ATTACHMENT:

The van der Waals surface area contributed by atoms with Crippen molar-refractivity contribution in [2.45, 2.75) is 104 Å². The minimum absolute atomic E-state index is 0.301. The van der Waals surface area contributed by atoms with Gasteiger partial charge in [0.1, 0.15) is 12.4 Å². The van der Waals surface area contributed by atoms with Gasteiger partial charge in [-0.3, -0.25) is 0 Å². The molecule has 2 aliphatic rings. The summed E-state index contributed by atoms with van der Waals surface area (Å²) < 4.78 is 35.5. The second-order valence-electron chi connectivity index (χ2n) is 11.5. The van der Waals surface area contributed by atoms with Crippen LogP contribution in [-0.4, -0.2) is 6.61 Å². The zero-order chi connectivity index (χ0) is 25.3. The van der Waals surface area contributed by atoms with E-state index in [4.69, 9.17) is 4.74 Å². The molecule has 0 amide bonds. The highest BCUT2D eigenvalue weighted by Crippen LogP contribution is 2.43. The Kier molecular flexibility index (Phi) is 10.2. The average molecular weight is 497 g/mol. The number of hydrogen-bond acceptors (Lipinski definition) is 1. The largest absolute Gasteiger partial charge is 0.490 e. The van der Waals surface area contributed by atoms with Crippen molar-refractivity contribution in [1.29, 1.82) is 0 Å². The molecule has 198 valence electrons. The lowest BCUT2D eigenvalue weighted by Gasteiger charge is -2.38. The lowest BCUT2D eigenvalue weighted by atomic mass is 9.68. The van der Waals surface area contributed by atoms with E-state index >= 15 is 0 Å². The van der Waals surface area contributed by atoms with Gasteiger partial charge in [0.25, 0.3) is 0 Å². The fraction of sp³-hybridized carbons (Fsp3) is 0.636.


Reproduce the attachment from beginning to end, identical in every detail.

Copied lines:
The van der Waals surface area contributed by atoms with Crippen molar-refractivity contribution in [2.45, 2.75) is 104 Å². The minimum absolute atomic E-state index is 0.301. The van der Waals surface area contributed by atoms with Gasteiger partial charge in [0.1, 0.15) is 12.4 Å². The van der Waals surface area contributed by atoms with Gasteiger partial charge in [-0.3, -0.25) is 0 Å². The molecule has 2 aliphatic rings. The summed E-state index contributed by atoms with van der Waals surface area (Å²) < 4.78 is 35.5. The second-order valence-electron chi connectivity index (χ2n) is 11.5. The van der Waals surface area contributed by atoms with Crippen LogP contribution in [-0.4, -0.2) is 6.61 Å². The zero-order chi connectivity index (χ0) is 25.3. The van der Waals surface area contributed by atoms with E-state index in [4.69, 9.17) is 4.74 Å². The molecule has 0 amide bonds. The highest BCUT2D eigenvalue weighted by Crippen LogP contribution is 2.43. The Kier molecular flexibility index (Phi) is 10.2. The average molecular weight is 497 g/mol. The number of hydrogen-bond acceptors (Lipinski definition) is 1. The largest absolute Gasteiger partial charge is 0.490 e. The van der Waals surface area contributed by atoms with Crippen molar-refractivity contribution in [1.29, 1.82) is 0 Å². The molecule has 198 valence electrons. The lowest BCUT2D eigenvalue weighted by Gasteiger charge is -2.38. The lowest BCUT2D eigenvalue weighted by atomic mass is 9.68. The van der Waals surface area contributed by atoms with E-state index >= 15 is 0 Å². The van der Waals surface area contributed by atoms with Gasteiger partial charge in [0.25, 0.3) is 0 Å². The fraction of sp³-hybridized carbons (Fsp3) is 0.636.